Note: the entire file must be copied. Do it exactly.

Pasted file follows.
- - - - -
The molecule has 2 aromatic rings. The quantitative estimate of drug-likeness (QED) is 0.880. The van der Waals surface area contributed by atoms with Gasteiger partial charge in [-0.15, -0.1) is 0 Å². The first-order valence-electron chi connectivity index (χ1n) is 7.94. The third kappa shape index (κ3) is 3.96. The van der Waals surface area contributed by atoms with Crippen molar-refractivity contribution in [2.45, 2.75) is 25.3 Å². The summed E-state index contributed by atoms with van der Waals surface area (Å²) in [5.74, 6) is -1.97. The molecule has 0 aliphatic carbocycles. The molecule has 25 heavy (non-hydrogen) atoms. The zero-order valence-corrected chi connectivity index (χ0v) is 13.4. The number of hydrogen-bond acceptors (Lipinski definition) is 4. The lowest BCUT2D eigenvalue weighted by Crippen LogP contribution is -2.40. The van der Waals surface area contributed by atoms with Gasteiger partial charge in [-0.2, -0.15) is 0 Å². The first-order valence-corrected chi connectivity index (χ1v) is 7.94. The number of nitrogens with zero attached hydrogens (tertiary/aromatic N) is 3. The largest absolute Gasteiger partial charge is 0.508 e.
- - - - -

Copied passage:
The molecule has 2 aromatic rings. The quantitative estimate of drug-likeness (QED) is 0.880. The van der Waals surface area contributed by atoms with Gasteiger partial charge in [-0.15, -0.1) is 0 Å². The first-order valence-electron chi connectivity index (χ1n) is 7.94. The third kappa shape index (κ3) is 3.96. The van der Waals surface area contributed by atoms with Crippen molar-refractivity contribution in [2.45, 2.75) is 25.3 Å². The summed E-state index contributed by atoms with van der Waals surface area (Å²) in [5.74, 6) is -1.97. The molecule has 0 aliphatic carbocycles. The molecule has 25 heavy (non-hydrogen) atoms. The zero-order valence-corrected chi connectivity index (χ0v) is 13.4. The number of hydrogen-bond acceptors (Lipinski definition) is 4. The lowest BCUT2D eigenvalue weighted by Crippen LogP contribution is -2.40. The van der Waals surface area contributed by atoms with Gasteiger partial charge in [-0.2, -0.15) is 0 Å². The first-order valence-corrected chi connectivity index (χ1v) is 7.94. The number of nitrogens with zero attached hydrogens (tertiary/aromatic N) is 3. The largest absolute Gasteiger partial charge is 0.508 e.